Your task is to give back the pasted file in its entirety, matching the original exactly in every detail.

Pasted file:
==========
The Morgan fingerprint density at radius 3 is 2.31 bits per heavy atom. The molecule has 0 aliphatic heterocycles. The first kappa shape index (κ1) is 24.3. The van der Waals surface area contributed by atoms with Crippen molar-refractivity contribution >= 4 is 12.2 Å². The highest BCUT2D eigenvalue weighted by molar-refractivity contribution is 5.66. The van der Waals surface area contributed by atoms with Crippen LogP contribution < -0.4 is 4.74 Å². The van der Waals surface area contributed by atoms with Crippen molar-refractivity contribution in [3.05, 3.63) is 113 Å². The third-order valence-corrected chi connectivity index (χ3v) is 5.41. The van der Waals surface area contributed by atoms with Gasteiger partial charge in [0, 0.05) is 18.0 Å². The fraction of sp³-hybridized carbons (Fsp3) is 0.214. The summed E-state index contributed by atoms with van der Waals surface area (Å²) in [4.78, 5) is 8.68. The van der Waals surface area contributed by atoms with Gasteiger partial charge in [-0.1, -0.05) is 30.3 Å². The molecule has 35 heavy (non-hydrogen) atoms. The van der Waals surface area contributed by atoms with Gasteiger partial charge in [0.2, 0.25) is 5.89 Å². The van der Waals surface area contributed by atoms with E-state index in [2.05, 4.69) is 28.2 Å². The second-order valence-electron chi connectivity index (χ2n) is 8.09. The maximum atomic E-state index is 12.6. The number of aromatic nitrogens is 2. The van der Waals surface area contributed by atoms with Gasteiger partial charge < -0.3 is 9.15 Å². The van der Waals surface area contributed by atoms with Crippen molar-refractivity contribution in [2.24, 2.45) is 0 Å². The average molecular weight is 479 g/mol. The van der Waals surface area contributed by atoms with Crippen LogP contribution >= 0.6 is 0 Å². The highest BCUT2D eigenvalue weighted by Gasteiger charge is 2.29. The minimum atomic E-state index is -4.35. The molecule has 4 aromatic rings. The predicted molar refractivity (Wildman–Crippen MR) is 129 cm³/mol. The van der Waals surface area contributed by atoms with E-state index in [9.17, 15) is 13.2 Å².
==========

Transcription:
The Morgan fingerprint density at radius 3 is 2.31 bits per heavy atom. The molecule has 0 aliphatic heterocycles. The first kappa shape index (κ1) is 24.3. The van der Waals surface area contributed by atoms with Crippen molar-refractivity contribution >= 4 is 12.2 Å². The highest BCUT2D eigenvalue weighted by molar-refractivity contribution is 5.66. The van der Waals surface area contributed by atoms with Crippen LogP contribution < -0.4 is 4.74 Å². The van der Waals surface area contributed by atoms with Crippen molar-refractivity contribution in [3.05, 3.63) is 113 Å². The third-order valence-corrected chi connectivity index (χ3v) is 5.41. The van der Waals surface area contributed by atoms with Gasteiger partial charge in [0, 0.05) is 18.0 Å². The fraction of sp³-hybridized carbons (Fsp3) is 0.214. The summed E-state index contributed by atoms with van der Waals surface area (Å²) in [4.78, 5) is 8.68. The van der Waals surface area contributed by atoms with Gasteiger partial charge in [-0.1, -0.05) is 30.3 Å². The molecule has 35 heavy (non-hydrogen) atoms. The van der Waals surface area contributed by atoms with Gasteiger partial charge in [0.2, 0.25) is 5.89 Å². The van der Waals surface area contributed by atoms with E-state index in [2.05, 4.69) is 28.2 Å². The second-order valence-electron chi connectivity index (χ2n) is 8.09. The maximum atomic E-state index is 12.6. The number of aromatic nitrogens is 2. The van der Waals surface area contributed by atoms with Gasteiger partial charge < -0.3 is 9.15 Å². The van der Waals surface area contributed by atoms with Crippen molar-refractivity contribution in [2.24, 2.45) is 0 Å². The average molecular weight is 479 g/mol. The van der Waals surface area contributed by atoms with Crippen LogP contribution >= 0.6 is 0 Å². The highest BCUT2D eigenvalue weighted by Gasteiger charge is 2.29. The minimum atomic E-state index is -4.35. The molecule has 4 aromatic rings. The predicted molar refractivity (Wildman–Crippen MR) is 129 cm³/mol. The van der Waals surface area contributed by atoms with E-state index in [9.17, 15) is 13.2 Å².